What is feeder in transmission and distribution

What is feeder in transmission and distribution?

Transmission and distribution feeders are generally installed above the distribution lines of wooden poles, or buried underground or in complete sets of cables, to transport electrical energy from the substation to the entire service area. The feeder runs at the primary distribution voltage. The primary distribution voltage used throughout North America is 12.47kV, and 4.2~34.5kV is widely used in other regions. In the world, there are many primary distribution voltages as low as 1.1kV or as high as 66kV. Many power distribution systems use several primary voltages. For example 23.9kV. 13.8kV and 4.16kv.

According to the wire size, the rated voltage level and the use of the service load by the public facilities, the main feeder distributes the voltage from 2MV.A to more than 30MV.A. Europe and the United States are slightly different in the wiring of the main feeder or medium voltage feeder. The most commonly used in European systems is to establish a ring configuration, while the United States usually establishes a tree configuration-the feeder is repeatedly divided into smaller branches as the feeder extends from the substation to the user. In such a combination, all feeders of the power system form the main feeder system. Normally, a substation has 2-12 feeders-the purpose of the substation is to reduce the voltage. Some substations have only one feeder. There is a substation that extends up to 84 feeders (Com-monwealth Edison Northwest Substation on the edge of downtown Chicago).

The main three-phase trunk line of the feeder of power transmission and distribution is called the main trunk line or main circuit, which can be branched or switched to several branches or alternative main lines. The terminals of these main branches are normally open contacts, and the feeder intersects with other feeders at the normally open contacts-pointing to a normally open switch that serves as an emergency connection of the two feeders. In addition, each feeder line will be divided into several switchable elements by a normally closed switch. In an emergency, these parts can be re-switched to isolate the damaged section, and bypass the faulty equipment to deliver power to the user, otherwise the user can only wait for repairs to restore the power supply.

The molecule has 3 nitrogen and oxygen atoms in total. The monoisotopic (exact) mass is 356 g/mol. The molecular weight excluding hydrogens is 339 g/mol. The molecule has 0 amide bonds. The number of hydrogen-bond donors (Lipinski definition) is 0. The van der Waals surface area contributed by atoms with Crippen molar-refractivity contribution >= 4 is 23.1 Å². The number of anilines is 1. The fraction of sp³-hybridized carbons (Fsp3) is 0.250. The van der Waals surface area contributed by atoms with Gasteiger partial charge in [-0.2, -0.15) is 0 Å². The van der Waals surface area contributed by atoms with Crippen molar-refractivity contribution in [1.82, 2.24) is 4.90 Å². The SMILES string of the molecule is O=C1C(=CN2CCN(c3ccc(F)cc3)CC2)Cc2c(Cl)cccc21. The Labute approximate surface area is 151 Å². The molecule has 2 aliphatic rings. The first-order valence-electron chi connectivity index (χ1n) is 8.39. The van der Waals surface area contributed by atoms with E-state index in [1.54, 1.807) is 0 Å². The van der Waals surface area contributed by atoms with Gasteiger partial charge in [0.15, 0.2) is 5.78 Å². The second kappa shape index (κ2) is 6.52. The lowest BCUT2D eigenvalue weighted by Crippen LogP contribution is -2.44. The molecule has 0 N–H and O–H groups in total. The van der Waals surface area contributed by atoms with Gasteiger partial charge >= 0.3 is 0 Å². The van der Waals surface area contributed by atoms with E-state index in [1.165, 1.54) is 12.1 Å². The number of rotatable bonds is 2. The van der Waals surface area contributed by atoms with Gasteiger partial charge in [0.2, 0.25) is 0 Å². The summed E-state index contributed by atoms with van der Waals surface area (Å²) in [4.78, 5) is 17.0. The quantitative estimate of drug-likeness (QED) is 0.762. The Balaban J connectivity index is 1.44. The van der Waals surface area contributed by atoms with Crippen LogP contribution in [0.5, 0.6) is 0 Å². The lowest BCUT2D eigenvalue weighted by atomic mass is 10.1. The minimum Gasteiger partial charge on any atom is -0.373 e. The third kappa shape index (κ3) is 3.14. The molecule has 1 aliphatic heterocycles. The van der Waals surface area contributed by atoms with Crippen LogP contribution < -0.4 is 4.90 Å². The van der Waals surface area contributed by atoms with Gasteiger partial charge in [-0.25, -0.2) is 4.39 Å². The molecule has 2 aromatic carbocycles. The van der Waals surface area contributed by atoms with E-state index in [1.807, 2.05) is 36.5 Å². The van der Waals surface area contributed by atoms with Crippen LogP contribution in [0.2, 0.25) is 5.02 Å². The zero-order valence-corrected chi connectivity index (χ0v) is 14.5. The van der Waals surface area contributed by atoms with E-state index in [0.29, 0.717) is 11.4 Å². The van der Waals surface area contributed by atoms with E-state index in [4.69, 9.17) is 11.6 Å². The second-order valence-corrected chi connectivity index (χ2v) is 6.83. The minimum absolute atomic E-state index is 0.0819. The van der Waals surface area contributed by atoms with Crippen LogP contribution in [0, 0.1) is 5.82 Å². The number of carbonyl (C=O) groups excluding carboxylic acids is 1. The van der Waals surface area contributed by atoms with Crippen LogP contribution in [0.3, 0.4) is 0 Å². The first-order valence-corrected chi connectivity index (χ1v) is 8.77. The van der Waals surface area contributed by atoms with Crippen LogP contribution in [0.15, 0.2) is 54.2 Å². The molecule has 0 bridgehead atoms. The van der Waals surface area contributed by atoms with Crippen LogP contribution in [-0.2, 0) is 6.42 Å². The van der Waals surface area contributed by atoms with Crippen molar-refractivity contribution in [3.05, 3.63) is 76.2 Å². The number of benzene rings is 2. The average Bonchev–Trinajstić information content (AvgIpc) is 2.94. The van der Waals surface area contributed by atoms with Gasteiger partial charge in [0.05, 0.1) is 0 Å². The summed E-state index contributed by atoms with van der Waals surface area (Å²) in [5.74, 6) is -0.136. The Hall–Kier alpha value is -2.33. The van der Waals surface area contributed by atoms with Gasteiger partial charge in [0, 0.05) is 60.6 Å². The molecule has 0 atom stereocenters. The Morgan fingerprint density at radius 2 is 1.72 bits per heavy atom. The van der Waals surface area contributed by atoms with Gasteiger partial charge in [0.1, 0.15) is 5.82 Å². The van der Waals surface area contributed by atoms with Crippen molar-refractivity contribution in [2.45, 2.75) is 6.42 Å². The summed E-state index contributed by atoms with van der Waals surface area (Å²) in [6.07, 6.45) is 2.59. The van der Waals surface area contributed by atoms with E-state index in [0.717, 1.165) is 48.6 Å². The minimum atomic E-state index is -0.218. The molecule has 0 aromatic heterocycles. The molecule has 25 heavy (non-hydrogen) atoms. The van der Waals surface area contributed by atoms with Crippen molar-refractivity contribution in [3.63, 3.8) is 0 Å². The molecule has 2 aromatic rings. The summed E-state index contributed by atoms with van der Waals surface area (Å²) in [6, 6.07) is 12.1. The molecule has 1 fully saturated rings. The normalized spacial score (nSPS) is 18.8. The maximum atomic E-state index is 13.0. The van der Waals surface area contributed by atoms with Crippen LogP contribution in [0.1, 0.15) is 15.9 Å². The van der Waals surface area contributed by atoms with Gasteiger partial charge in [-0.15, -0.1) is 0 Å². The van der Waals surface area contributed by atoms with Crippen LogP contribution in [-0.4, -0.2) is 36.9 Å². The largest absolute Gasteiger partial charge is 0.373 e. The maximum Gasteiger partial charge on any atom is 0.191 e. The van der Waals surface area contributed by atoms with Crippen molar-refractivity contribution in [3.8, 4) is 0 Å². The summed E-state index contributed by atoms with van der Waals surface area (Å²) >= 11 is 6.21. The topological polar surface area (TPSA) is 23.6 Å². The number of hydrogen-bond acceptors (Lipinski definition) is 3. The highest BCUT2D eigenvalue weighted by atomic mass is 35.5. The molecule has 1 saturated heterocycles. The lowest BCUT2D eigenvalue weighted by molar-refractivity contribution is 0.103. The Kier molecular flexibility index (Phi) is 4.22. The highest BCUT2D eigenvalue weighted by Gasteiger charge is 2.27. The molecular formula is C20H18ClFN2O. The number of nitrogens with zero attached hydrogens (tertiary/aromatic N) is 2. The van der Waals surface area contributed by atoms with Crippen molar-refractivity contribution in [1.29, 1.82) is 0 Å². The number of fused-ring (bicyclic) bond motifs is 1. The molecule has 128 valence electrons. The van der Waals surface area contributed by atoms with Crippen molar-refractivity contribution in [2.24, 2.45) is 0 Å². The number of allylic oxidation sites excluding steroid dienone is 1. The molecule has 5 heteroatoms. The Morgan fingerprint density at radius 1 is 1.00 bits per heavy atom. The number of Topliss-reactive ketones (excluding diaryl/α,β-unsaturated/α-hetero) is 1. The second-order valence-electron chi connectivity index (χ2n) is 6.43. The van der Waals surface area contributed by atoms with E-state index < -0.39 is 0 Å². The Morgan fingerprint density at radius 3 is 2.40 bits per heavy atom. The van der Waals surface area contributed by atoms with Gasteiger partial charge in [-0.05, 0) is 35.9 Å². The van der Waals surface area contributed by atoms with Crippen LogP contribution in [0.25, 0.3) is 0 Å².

According to the definition, a power transmission and distribution feeder is composed of all the primary voltage levels between the substation and the normally open contacts (switches). Any part of the switchable distribution line-three-phase, two-phase or single-phase-is regarded as part of the main feeder. The main trunk line and the switchable part are usually established by three-phase, using the largest size distribution wire (usually 500~600MCM wire, but the wire above 1000MCM is not commonly used. In special circumstances, a feeder line has been designed and built. 2000MCM wire), and adjusted for reasons other than the maximum capacity (such as emergency switch). The excess capacity of other feeders is due to the need to provide backup for other feeders in emergency situations.

Worldwide, most of the feeders for power transmission and distribution are overhead lines, using wooden poles, wooden poles or column insulators. Only in dense urban areas, or in the case of high aesthetic requirements, higher cost underground projects can be used. In this case, the main feeder line is built from the insulated cable, which passes through a concrete pipe buried in the ground in advance. The cost of underground feeders is 3-10 times that of overhead lines.

However, in many cases, even if the system is built overhead, the first few hundred yards of the overhead main feeder are buried underground. This section of the underground is used as a feeder outlet. Especially in large-scale substations, the underground connection is determined by actual demand, reliability and aesthetics.

In large substations, 10 to 12 three-phase overhead feeders extend out of the substation means that 40-48 lines are erected in the middle of the substation site, and each feeder needs to be properly spaced for electrical insulation, safety and maintenance. In large-capacity substations with tight locations, there is simply not enough overhead space to erect so many feeders. Even if there is, the line does not look beautiful, and the most important thing is the potential unreliability-if a damaged wire is dropped in an inappropriate location, a lot of power transmission capacity may be lost.

The solution to this problem is to use an underground feeder to connect. Usually, underground feeders are connected with buried pipeline cables containing hundreds of yards. The pipeline cables lead the feeders to the poles, and the feeders on the poles are above the ground and connected to the overhead lines. Usually, the initial underground feeder capacity determines the maximum capacity of the entire feeder-the capacity of the underground cable is the limiting factor for feeder transmission.

The above is the feeder for power transmission and distribution.

Basics of Transmission and Distribution Network,You can learn more about power transmission and distribution.

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